She smiled to herself. Her three sisters had all thought she was mad to accept the position as head of English Literature at Clayston Academy. Of course, on the one hand it was an impressive step for her career; to be appointed as a head of department at age twenty seven was practically unheard of in London. However, Lily wasn’t under any illusions; although she prided herself in being a good teacher with a genuine vocation for her work, Clayston Academy was what was known in London to be a “failing school” and it was unlikely there had been many, or even any, other applications for the job.

As she looked round the shabby classroom, with its graffiti-adorned desks and chairs, and aged paint peeling from the walls, she felt slightly sad. There wasn’t even a proper bookcase in the room, and the books were piled up in stacks on the floor. How was she supposed to encourage these children to learn, to want to read, to see the relevance of books above video games and television, if she couldn’t even get a simple bookcase placed in her class room? She really believed that these children could have a good future ahead of them, if only they were provided with the right opportunities now.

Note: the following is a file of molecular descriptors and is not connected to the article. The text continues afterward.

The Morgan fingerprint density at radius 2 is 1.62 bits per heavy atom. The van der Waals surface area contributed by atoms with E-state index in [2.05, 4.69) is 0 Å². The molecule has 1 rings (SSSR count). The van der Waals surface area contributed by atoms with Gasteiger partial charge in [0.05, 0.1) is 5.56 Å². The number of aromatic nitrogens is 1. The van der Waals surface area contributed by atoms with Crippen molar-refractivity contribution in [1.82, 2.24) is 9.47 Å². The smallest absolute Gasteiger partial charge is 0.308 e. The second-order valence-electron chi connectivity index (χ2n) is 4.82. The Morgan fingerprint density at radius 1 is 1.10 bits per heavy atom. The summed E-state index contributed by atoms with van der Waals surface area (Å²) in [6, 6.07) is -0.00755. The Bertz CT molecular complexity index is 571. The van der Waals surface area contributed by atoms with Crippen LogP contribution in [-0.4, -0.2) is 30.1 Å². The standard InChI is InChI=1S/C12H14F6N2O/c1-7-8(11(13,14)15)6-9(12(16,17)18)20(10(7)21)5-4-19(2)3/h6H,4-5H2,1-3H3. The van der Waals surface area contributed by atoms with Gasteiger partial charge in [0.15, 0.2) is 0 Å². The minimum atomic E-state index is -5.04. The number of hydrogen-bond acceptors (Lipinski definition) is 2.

Slowly, she rolled her shoulders in an attempt to dispel the tension that had worked its way into her muscles. Six months into her new role at Clayston Academy, and she was still surprised at how exhausted she was at the end of each day.

From her classroom, Lily had a bird’s eye view of the school’s playground and the staff car park just beyond. Out of the corner of her eye she caught sight of a Cherokee Jeep™ pulling into the parking area. Immediately, the tension that she had been trying to rub away from her shoulders increased ten-fold. She recognised the car, and the tall dark haired man who jumped out of it confidently and began to stride towards the school’s main reception. Most of the children had already gone home, but she could see that those who were still around had clearly registered his presence as he made his way across the playground.